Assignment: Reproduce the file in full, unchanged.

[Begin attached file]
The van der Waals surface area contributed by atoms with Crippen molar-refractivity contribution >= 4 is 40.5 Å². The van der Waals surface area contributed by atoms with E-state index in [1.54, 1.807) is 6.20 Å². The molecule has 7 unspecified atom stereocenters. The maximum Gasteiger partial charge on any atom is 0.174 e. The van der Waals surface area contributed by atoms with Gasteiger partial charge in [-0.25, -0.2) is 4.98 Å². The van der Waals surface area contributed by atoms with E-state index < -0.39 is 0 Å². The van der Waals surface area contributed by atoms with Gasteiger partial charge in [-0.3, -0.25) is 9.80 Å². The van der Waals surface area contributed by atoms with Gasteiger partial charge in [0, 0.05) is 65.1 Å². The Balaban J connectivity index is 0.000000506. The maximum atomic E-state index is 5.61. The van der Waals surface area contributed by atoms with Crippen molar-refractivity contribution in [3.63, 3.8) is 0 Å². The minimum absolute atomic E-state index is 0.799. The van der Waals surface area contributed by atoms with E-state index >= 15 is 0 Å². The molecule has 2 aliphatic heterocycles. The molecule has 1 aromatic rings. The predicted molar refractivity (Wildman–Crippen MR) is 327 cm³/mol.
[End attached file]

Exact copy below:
The van der Waals surface area contributed by atoms with Crippen molar-refractivity contribution >= 4 is 40.5 Å². The van der Waals surface area contributed by atoms with E-state index in [1.54, 1.807) is 6.20 Å². The molecule has 7 unspecified atom stereocenters. The maximum Gasteiger partial charge on any atom is 0.174 e. The van der Waals surface area contributed by atoms with Gasteiger partial charge in [-0.25, -0.2) is 4.98 Å². The van der Waals surface area contributed by atoms with E-state index < -0.39 is 0 Å². The van der Waals surface area contributed by atoms with Gasteiger partial charge in [-0.3, -0.25) is 9.80 Å². The van der Waals surface area contributed by atoms with Gasteiger partial charge in [0, 0.05) is 65.1 Å². The Balaban J connectivity index is 0.000000506. The maximum atomic E-state index is 5.61. The van der Waals surface area contributed by atoms with Crippen molar-refractivity contribution in [3.63, 3.8) is 0 Å². The minimum absolute atomic E-state index is 0.799. The van der Waals surface area contributed by atoms with E-state index >= 15 is 0 Å². The molecule has 2 aliphatic heterocycles. The molecule has 1 aromatic rings. The predicted molar refractivity (Wildman–Crippen MR) is 327 cm³/mol.